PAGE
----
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|ABOUT THIS PRINTOUT|
Connection Stems give students the language (and a reminder) to support their understanding by tying new learning to what they know about themselves and their world.
This printout has been reproduced from the following book: McLaughlin, M. (2010). Guided comprehension in the primary grades. Newark, DE: International Reading Asssociation.
TEACHING WITH THIS PRINTOUT
Making connections—to background knowledge, past experiences, earlier moments in a text—is a significant way that readers make sense of and find enjoyment in text. Younger students need to see, hear, and construct those relationships explicitly to gain control of the process.
- Begin by including connections in a read-aloud with a story that students will have plenty of access to, either from similar life experiences or from content they’ve studied in class.
- As you model connections, use language from the printout to help students see how connections support engagement and understanding.
- Invite students to begin making connections with the whole class or in pairs.
MORE IDEAS TO TRY
- As students gain confidence with making connections and using the Connection Stems printout to record them, explain that there are a variety of connections readers make—text to text, text to world, and text to self. Help readers understand that Connection Stems allow them relate to something that occurred in another book or story, an experience they’ve heard or know about, or an experience they’ve had themselves.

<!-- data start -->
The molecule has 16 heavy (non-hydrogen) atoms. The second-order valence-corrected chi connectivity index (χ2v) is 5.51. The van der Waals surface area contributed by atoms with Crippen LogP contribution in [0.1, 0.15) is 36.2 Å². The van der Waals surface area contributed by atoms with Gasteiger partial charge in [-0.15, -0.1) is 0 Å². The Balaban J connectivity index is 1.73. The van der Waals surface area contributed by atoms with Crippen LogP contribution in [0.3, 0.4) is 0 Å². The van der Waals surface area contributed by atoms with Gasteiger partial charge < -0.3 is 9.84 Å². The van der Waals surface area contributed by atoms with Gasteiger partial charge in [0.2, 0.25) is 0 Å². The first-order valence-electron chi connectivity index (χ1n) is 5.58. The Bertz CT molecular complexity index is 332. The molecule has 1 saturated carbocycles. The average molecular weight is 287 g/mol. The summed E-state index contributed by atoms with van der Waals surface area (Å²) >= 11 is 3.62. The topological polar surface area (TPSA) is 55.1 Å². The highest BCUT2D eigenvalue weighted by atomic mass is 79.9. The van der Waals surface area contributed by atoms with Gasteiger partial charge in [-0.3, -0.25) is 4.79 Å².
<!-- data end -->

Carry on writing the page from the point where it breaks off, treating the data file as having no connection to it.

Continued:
- Use completed Connection Stems to make a visible record of active comprehension throughout the classroom. After students write a connection, ask them to draw the moment in the text that triggered the connection as well as the event or experience they’re connecting it to. Post their work throughout the room.
- When students are ready to engage in student-directed book groups, use the Connection Stems to help define the role of Connector for one student in the group.
- During an author or concept study that asks students to read multiple related texts, ask students to use the Connection Stems to relate each new text to the learning from the ones before.
Grades 3 – 8 | Strategy Guide
In this strategy guide, you’ll learn to model how students can make three different kinds of connections (text-to-text, text-to-self, text-to-world). Students then use this knowledge to find their own personal connections to a text.